Storytelling Across Cultures

The Snow Clown is full of stories, of course; it is also about the power of stories across cultures. Near the end of the book, a group of high school students in the Yup’ik village of St. Michael take the power of storytelling away from their teacher, who has been rehearsing the student show using Shakespeare’s “Seven Ages of Man” speech as the overall structure.

Note: Charlene, who you will meet in a moment, had been sent to stay with her aunt three week earlier after accusing a powerful and well-liked men of abusing her.

It’s the last period of the day and the high school seniors have a couple of surprises for me. First, Charlene is back from Anchorage. She’s a tall, shy girl with newly permed shoulder-length black hair and hard eyes. The other kids treat her carefully, as if she might crumble or lash out at any moment.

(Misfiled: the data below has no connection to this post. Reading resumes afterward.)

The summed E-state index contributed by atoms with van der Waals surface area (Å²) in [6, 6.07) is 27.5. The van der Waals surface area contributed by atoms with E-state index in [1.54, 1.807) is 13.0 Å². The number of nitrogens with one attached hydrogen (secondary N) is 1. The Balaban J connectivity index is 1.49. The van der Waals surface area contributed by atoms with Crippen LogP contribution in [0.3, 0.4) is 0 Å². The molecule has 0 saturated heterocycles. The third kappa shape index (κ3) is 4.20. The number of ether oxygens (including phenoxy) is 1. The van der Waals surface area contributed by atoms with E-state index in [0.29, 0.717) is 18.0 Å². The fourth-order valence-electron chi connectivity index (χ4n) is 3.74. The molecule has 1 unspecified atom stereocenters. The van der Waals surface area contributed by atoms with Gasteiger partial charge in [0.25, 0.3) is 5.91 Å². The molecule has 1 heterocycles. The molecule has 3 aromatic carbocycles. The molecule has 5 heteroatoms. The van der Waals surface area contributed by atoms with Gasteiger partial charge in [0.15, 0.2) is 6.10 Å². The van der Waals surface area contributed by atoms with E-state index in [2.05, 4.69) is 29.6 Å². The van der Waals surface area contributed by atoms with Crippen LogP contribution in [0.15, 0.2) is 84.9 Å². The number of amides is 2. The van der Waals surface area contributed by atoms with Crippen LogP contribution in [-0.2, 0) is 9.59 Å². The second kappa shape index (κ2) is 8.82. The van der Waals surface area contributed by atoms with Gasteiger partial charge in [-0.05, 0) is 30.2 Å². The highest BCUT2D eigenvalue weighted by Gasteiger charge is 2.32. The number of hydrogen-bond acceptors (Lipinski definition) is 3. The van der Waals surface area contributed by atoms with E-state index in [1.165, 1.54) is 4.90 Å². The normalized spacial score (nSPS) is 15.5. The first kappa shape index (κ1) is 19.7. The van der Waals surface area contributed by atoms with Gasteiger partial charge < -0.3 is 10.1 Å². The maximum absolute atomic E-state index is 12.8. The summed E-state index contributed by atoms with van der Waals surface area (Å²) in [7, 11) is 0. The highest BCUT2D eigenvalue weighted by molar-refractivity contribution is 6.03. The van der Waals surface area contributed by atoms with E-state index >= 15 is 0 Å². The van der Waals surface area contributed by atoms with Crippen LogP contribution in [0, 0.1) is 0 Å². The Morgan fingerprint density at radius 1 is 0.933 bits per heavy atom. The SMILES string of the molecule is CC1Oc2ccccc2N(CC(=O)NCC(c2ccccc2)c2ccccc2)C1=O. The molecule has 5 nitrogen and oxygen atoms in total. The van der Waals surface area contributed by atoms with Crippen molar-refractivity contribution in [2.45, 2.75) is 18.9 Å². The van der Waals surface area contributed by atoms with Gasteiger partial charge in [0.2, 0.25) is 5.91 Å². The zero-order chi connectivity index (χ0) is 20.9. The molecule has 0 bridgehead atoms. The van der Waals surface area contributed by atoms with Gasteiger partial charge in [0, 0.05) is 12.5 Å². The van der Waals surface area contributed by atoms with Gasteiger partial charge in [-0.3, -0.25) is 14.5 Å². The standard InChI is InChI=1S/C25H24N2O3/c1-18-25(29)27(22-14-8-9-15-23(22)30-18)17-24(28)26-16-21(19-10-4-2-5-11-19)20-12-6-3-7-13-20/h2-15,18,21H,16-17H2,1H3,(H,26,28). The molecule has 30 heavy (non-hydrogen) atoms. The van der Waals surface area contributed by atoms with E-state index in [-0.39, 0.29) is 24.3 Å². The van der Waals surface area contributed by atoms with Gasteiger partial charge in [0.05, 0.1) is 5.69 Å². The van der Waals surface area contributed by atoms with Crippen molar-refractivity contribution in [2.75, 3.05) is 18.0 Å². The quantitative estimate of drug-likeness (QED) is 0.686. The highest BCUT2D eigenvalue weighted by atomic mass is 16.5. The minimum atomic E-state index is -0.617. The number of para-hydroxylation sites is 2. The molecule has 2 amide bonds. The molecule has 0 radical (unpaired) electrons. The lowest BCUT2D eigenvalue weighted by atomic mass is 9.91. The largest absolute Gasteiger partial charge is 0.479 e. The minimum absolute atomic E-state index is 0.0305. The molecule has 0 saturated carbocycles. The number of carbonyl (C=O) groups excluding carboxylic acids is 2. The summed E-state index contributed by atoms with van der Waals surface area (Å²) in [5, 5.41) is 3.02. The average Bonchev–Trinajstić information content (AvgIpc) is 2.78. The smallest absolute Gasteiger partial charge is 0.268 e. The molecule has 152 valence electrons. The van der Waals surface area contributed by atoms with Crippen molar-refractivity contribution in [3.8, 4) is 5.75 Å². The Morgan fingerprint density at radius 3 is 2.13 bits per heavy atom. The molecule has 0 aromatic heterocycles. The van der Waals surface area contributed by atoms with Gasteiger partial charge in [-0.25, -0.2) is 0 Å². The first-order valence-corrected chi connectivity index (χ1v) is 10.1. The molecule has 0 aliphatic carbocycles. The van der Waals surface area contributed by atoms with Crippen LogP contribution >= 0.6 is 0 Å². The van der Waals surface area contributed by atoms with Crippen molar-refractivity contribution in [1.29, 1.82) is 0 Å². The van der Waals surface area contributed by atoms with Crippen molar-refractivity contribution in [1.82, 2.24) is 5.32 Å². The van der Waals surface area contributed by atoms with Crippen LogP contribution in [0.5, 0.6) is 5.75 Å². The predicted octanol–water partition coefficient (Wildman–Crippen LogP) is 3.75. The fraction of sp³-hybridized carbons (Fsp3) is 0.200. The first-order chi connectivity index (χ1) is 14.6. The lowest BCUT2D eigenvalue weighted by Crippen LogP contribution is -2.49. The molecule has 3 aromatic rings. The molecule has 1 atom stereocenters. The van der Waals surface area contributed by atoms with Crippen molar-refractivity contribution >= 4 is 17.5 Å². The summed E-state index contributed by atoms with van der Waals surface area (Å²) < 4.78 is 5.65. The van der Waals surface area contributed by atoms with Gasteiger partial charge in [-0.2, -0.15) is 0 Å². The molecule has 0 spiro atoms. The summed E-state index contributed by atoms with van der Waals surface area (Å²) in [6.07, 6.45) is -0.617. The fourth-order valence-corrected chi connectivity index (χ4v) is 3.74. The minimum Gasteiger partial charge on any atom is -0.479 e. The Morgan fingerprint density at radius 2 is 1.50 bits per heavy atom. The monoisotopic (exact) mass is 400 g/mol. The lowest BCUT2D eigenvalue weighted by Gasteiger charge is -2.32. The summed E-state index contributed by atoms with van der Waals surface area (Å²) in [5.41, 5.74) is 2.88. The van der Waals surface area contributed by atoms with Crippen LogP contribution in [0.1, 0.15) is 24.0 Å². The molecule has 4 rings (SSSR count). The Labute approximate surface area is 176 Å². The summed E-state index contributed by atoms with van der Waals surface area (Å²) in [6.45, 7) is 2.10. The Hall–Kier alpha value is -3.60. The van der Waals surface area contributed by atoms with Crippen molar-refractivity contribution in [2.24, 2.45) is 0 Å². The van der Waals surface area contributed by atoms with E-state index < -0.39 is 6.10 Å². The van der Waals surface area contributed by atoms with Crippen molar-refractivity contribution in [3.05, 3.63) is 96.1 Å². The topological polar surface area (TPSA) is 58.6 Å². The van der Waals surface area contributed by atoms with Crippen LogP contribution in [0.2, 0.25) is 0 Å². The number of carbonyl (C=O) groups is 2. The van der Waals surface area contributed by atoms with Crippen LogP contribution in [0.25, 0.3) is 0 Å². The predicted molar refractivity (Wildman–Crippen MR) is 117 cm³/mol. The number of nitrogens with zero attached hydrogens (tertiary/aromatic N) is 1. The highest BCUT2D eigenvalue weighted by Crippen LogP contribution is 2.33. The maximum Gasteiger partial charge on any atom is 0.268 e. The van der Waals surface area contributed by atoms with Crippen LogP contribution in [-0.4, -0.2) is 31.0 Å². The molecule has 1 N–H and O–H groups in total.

The second surprise is a new story that the class has decided to tell about the trickster Raven and how the world went from darkness to light. They’ve been getting stories from elders in the village and, they tell me, most the old folks agreed that this one is OK to perform. I start to argue for our well-rehearsed acrobatic act, but when I see their faces go blank, I know it is Raven or nothing. “Have you decided who is playing which role?”

They tell me who is playing Raven, who is the old man and who is the old man’s daughter who gets impregnated by Raven. It’s Charlene.

They stop and look at me. Do I understand what they’re doing? Will I let them use this circus act to talk about the pain in their village? Will I treat them like kids or let them take a giant step into the world of adulthood, of stories and metaphors, images and village politics?

I say, “Let’s see the Raven story” and sit down as they rehearse for the next 40 minutes; intense and oblivious to me.